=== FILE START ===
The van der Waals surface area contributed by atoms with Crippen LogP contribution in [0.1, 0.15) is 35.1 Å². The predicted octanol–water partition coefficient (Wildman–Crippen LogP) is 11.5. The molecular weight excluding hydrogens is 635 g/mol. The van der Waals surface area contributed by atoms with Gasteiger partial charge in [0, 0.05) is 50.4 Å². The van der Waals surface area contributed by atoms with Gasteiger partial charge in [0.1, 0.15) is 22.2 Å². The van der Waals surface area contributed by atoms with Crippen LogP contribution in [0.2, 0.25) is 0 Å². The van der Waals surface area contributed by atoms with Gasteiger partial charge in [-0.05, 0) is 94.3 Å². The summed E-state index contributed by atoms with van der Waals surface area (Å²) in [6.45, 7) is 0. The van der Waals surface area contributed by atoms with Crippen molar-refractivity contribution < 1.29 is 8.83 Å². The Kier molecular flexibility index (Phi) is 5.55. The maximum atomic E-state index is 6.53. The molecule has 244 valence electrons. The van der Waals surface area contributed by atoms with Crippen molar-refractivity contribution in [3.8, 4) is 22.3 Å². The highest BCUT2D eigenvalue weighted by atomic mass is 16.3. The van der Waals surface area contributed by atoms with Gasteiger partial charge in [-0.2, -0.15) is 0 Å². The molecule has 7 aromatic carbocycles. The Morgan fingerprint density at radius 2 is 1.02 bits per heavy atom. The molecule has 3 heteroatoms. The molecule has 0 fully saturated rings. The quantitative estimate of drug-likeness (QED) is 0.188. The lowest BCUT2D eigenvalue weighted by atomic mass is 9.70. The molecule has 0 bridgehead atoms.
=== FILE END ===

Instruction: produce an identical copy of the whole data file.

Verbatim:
The van der Waals surface area contributed by atoms with Crippen LogP contribution in [0.1, 0.15) is 35.1 Å². The predicted octanol–water partition coefficient (Wildman–Crippen LogP) is 11.5. The molecular weight excluding hydrogens is 635 g/mol. The van der Waals surface area contributed by atoms with Gasteiger partial charge in [0, 0.05) is 50.4 Å². The van der Waals surface area contributed by atoms with Gasteiger partial charge in [0.1, 0.15) is 22.2 Å². The van der Waals surface area contributed by atoms with Crippen LogP contribution in [0.2, 0.25) is 0 Å². The van der Waals surface area contributed by atoms with Gasteiger partial charge in [-0.05, 0) is 94.3 Å². The summed E-state index contributed by atoms with van der Waals surface area (Å²) in [6.45, 7) is 0. The van der Waals surface area contributed by atoms with Crippen molar-refractivity contribution < 1.29 is 8.83 Å². The Kier molecular flexibility index (Phi) is 5.55. The maximum atomic E-state index is 6.53. The molecule has 244 valence electrons. The van der Waals surface area contributed by atoms with Crippen molar-refractivity contribution in [3.8, 4) is 22.3 Å². The highest BCUT2D eigenvalue weighted by atomic mass is 16.3. The van der Waals surface area contributed by atoms with Gasteiger partial charge in [-0.2, -0.15) is 0 Å². The molecule has 7 aromatic carbocycles. The Morgan fingerprint density at radius 2 is 1.02 bits per heavy atom. The molecule has 3 heteroatoms. The molecule has 0 fully saturated rings. The quantitative estimate of drug-likeness (QED) is 0.188. The lowest BCUT2D eigenvalue weighted by atomic mass is 9.70. The molecule has 0 bridgehead atoms.